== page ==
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Question
Posted by: Please answer this, please! | 2010/08/14

Medication change killing me

Hi, firstly I changed anti-depressants for safety in pregnancy (not pregnant yet, but hope to surrogate). Since the change I have gone 100 steps back. I called my dr and she has decided that we should go back onto the old medication.
During this time of relapse, everything became irrational, including asking my boyfried of 2.5 years whom I live with, not to go to his 10 year reunion. How stupid, the man has been looking forward to seeing his mates for months - some even flew in from London!
Never mind, I got over that and wished him a GREAT weekend and I meant it.
BUT BUT BUT - he phoned a couple of times yesterday, the last call being at 8pm. I did not get the call, I was with family. I asked him to let me know he is safe when he goes to bed.
When I woke up at 6am - no damn call, no text!!
Now I am distraught and want to scream at him. I feel like I am going mad.

Please - help me be rational...

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Our expert says:
Expert ImageCyberShrink

This sounds like an unusually severe reaction to a change in medications ( or an unusually severe reaction to a more minor reaction to a change in the medications ). I do hope your treatment is being supervised by a proper specialist psychiatrist, as the issues sound a bit too complex to work only with a GP.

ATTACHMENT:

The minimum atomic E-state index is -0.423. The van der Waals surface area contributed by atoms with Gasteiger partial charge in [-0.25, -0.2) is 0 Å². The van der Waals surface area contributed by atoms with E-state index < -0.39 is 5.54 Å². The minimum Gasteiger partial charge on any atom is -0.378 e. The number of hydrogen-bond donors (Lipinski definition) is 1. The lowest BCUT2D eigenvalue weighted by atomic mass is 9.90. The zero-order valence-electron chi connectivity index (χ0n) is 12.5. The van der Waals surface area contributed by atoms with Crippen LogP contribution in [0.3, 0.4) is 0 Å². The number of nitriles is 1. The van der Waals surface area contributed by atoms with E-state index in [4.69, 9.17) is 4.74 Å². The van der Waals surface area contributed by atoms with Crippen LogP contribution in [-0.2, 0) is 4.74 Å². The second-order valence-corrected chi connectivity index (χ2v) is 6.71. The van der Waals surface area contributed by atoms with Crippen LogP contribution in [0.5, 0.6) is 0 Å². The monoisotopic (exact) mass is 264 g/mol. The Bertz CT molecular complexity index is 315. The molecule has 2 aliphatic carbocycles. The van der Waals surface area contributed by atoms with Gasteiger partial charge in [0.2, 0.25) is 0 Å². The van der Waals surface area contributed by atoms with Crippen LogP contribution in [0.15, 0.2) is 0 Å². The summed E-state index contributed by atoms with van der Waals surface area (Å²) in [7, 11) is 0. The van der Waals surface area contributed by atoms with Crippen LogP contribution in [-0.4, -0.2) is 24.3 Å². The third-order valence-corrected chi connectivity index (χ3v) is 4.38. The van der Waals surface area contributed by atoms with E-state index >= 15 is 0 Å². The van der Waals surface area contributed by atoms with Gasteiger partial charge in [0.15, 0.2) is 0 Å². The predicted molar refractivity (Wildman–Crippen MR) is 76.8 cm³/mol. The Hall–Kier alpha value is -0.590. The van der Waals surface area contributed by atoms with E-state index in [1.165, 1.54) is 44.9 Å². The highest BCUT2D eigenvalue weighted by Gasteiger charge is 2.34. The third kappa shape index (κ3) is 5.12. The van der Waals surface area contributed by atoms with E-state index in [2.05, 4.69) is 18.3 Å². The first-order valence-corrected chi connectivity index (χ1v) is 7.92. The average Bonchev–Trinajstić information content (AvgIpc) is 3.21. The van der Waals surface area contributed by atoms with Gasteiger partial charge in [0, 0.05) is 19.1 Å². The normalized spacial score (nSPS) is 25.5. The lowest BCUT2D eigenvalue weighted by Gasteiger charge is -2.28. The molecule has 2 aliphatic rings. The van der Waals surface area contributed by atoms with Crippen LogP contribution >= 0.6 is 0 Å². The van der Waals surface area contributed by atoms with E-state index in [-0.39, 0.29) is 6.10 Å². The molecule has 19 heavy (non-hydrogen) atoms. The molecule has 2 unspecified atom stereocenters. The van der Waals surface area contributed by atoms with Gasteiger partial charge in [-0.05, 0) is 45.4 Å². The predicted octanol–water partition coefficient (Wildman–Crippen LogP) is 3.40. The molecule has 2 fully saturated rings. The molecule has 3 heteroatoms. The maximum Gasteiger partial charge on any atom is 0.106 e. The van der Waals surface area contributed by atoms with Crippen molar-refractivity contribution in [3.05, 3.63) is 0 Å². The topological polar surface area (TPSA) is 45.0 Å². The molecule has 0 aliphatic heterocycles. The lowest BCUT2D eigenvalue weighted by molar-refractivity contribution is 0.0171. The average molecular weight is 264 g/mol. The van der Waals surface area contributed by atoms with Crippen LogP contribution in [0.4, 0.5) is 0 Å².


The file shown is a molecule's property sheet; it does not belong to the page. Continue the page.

And NEVER EVER alllow the issue of whether or when anyone else phones you, to be come so important. Calls usually have no importance whatsoever except for the importance you choose to place on them. Insisting on making them vital ups the odds of emotional distress that could have been entirely avoided.
You surely know from your own experience in life that so many different things can happen to make it impossibnle, or difficult to call someone, and one should not assume that no call inevitably means disaster. And presumably you could have called or messaged him if you really felt there were good reasons for being concerned ?

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Our users say:
Posted by: cybershrink | 2010/08/15

This sounds like an unusually severe reaction to a change in medications ( or an unusually severe reaction to a more minor reaction to a change in the medications ). I do hope your treatment is being supervised by a proper specialist psychiatrist, as the issues sound a bit too complex to work only with a GP.
And NEVER EVER alllow the issue of whether or when anyone else phones you, to be come so important. Calls usually have no importance whatsoever except for the importance you choose to place on them. Insisting on making them vital ups the odds of emotional distress that could have been entirely avoided.
You surely know from your own experience in life that so many different things can happen to make it impossibnle, or difficult to call someone, and one should not assume that no call inevitably means disaster. And presumably you could have called or messaged him if you really felt there were good reasons for being concerned ?

Reply to cybershrink
Posted by: Lin | 2010/08/14

You have to calm down. He maybe had a late evening and didn''t want to wake you bu phoning or texting. Hopefully by now he has called and you feel better.

Reply to Lin

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